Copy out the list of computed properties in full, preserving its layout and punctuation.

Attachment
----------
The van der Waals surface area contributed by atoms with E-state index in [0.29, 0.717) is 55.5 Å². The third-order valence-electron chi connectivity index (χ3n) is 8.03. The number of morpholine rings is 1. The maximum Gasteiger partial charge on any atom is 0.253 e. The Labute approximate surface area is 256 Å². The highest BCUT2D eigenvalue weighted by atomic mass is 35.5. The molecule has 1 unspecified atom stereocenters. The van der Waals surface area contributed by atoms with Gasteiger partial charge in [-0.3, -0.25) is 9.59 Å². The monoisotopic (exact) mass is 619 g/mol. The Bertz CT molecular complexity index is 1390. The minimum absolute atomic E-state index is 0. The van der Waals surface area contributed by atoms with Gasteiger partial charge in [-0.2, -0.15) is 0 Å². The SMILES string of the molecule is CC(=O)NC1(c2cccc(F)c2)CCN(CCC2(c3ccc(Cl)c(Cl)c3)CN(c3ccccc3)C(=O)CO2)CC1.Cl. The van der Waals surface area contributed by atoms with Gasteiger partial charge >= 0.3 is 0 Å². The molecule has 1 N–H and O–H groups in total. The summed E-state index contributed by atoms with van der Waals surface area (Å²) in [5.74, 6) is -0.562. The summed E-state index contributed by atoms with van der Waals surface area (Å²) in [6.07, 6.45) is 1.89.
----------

The van der Waals surface area contributed by atoms with E-state index in [0.29, 0.717) is 55.5 Å². The third-order valence-electron chi connectivity index (χ3n) is 8.03. The number of morpholine rings is 1. The maximum Gasteiger partial charge on any atom is 0.253 e. The Labute approximate surface area is 256 Å². The highest BCUT2D eigenvalue weighted by atomic mass is 35.5. The molecule has 1 unspecified atom stereocenters. The van der Waals surface area contributed by atoms with Gasteiger partial charge in [-0.3, -0.25) is 9.59 Å². The monoisotopic (exact) mass is 619 g/mol. The Bertz CT molecular complexity index is 1390. The minimum absolute atomic E-state index is 0. The van der Waals surface area contributed by atoms with Gasteiger partial charge in [-0.2, -0.15) is 0 Å². The SMILES string of the molecule is CC(=O)NC1(c2cccc(F)c2)CCN(CCC2(c3ccc(Cl)c(Cl)c3)CN(c3ccccc3)C(=O)CO2)CC1.Cl. The van der Waals surface area contributed by atoms with Gasteiger partial charge >= 0.3 is 0 Å². The molecule has 1 N–H and O–H groups in total. The summed E-state index contributed by atoms with van der Waals surface area (Å²) in [5.74, 6) is -0.562. The summed E-state index contributed by atoms with van der Waals surface area (Å²) in [6.07, 6.45) is 1.89.